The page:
Chapter

Can the East Asian Developmental State be Replicated? The Case of Malaysia

Jeff Tan

in Development Models in Muslim Contexts

Published by Edinburgh University Press

Published in print September 2009 | ISBN: 9780748639687
Published online March 2012 | e-ISBN: 9780748653171 | DOI: http://dx.doi.org/10.3366/edinburgh/9780748639687.003.0008
Can the East Asian Developmental State be Replicated? The Case of Malaysia

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This chapter aims to explain Malaysia's industrialisation in terms of the East Asian developmental state model. This ‘model’ refers to a developmental state marked by the capacity to manage the process of late industrialisation, specifically: 1) the transfer of resources to more productive groups and sectors; and 2) learning and ‘catching up’. This chapter questions whether the East Asian developmental state can be transferred to developing countries, given its historical specificity. Although it may be relatively easy to replicate the sorts of capacities related to making the correct economic decisions by improving the quality of the bureaucracy, the political capacity of the state to implement decisions and enforce discipline is difficult to replicate because it is dependent on the political factors specific to a country. Hence, the notion of state capacity needs to be understood and seen in terms of historically specific social contexts, and, in particular, the balance of political forces that shape state motivations and constrain policy design and implementation. Here, the usefulness of the East Asian developmental state model for other countries will depend on the compatibility of institutions and policies with existing power structures.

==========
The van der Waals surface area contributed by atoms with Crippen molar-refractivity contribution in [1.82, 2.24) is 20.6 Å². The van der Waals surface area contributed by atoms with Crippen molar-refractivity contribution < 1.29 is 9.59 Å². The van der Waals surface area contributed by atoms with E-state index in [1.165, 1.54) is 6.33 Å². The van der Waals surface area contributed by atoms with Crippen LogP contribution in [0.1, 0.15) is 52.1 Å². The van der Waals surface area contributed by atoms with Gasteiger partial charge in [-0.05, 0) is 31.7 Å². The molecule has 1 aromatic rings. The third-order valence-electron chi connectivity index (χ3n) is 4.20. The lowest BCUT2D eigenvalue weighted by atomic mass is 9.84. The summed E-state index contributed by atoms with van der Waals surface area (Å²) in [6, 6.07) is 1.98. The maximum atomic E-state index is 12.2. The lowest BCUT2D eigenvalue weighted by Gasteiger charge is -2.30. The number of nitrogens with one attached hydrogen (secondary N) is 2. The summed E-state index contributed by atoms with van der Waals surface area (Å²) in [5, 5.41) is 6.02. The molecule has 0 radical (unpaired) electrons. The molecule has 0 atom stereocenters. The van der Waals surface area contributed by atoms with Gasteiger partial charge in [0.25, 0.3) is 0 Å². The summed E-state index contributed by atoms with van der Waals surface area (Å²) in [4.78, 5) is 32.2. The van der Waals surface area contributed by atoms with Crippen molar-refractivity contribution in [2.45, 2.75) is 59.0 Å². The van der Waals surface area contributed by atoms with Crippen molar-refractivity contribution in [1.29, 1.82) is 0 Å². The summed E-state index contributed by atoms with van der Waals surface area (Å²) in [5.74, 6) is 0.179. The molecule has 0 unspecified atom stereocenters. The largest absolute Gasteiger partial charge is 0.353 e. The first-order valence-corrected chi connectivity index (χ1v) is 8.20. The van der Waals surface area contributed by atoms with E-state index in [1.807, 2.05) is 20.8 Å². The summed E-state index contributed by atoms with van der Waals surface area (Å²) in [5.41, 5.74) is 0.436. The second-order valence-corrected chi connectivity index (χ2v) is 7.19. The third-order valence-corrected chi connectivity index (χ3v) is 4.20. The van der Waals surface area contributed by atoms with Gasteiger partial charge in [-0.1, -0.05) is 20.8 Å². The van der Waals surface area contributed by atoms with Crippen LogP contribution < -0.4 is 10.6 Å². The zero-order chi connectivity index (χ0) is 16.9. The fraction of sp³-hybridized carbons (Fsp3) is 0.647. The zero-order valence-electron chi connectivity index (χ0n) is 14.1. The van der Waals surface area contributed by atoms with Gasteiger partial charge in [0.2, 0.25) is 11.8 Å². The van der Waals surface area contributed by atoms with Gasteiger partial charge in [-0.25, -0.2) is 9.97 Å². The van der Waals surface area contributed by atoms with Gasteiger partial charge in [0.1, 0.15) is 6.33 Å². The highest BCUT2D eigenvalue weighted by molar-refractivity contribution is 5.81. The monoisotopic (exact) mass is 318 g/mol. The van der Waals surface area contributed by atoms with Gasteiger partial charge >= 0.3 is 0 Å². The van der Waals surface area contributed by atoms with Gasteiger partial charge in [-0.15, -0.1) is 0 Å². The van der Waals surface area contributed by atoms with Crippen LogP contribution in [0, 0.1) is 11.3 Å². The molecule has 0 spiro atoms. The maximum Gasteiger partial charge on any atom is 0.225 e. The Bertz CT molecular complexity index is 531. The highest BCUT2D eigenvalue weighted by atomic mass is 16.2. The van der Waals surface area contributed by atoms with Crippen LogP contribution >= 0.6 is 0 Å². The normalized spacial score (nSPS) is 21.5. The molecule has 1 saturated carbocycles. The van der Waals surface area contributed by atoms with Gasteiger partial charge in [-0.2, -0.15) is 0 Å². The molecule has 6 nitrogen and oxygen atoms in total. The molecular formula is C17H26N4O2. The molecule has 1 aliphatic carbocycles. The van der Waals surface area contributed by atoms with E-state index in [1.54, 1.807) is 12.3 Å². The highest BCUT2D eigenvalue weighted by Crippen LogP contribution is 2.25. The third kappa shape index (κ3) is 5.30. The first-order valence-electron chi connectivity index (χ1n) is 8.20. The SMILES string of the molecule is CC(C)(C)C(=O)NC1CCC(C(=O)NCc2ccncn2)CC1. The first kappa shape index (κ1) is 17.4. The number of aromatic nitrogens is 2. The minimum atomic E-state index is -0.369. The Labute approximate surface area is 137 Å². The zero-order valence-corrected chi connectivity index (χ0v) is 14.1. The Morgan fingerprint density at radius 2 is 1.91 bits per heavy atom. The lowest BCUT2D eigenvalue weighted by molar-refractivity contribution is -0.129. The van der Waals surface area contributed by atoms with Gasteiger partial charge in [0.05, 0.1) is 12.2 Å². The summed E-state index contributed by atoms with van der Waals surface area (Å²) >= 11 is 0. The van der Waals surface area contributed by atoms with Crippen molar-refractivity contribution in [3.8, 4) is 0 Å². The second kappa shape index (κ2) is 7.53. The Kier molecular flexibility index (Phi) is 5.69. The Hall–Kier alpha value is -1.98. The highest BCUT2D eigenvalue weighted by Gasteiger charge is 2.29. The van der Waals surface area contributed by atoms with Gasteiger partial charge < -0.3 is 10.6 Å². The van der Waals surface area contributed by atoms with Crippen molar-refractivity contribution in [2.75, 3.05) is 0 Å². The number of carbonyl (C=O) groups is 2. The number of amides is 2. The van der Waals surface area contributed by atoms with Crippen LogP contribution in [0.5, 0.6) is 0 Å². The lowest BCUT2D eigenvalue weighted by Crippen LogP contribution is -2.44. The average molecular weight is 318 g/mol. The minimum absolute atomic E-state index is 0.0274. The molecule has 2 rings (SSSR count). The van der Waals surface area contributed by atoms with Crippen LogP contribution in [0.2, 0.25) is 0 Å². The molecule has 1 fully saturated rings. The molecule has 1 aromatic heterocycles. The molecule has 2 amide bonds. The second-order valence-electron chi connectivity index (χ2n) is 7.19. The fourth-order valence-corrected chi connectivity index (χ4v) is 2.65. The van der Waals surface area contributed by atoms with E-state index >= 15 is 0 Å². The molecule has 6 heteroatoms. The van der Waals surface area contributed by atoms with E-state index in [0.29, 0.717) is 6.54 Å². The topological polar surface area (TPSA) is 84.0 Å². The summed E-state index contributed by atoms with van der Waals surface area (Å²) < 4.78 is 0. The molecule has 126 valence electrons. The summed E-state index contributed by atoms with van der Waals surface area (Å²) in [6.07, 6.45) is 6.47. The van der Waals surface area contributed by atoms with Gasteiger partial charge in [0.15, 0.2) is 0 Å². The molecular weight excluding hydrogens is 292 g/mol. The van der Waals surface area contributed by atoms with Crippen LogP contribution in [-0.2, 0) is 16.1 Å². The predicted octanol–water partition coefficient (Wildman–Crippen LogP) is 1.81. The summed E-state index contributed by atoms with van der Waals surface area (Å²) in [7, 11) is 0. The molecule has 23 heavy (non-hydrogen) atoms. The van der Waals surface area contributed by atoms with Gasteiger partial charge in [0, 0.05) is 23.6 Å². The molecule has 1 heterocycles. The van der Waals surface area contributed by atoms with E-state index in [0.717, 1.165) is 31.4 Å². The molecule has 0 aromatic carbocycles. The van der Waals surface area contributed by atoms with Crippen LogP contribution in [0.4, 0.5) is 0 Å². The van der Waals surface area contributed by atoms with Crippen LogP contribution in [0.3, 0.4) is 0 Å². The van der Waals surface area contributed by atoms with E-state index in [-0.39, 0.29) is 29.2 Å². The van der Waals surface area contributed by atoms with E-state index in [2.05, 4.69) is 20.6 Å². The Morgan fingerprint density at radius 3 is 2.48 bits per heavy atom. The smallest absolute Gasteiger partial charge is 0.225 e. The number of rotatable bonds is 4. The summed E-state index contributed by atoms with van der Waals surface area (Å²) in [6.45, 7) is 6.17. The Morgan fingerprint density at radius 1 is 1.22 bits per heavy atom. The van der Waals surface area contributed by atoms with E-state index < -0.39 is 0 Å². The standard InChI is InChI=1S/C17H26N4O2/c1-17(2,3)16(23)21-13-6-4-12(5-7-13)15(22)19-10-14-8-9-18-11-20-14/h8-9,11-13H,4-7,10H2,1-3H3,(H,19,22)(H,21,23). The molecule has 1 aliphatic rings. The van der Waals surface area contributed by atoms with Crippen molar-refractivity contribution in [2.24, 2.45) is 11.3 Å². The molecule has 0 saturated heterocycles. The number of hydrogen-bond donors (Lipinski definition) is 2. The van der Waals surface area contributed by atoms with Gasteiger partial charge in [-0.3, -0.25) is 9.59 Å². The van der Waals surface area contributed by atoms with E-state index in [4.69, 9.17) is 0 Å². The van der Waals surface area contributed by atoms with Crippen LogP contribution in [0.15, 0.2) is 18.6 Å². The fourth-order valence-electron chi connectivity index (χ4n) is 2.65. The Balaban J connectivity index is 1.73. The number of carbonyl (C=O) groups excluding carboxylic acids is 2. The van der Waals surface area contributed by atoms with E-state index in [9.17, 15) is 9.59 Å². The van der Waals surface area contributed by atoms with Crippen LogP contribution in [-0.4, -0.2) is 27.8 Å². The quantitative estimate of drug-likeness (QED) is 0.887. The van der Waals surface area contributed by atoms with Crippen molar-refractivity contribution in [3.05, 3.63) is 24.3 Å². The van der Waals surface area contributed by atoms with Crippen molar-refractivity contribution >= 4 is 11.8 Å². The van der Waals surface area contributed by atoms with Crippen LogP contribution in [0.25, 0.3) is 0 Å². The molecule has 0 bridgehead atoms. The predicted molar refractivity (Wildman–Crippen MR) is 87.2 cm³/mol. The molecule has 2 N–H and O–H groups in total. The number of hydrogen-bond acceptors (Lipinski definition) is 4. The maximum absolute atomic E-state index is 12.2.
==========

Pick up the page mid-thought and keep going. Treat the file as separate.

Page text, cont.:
Keywords: Malaysia's industrialisation; developmental state model; industrialisation; developing countries; historical specificity

Chapter.  11322 words. 

Subjects: Society and Culture

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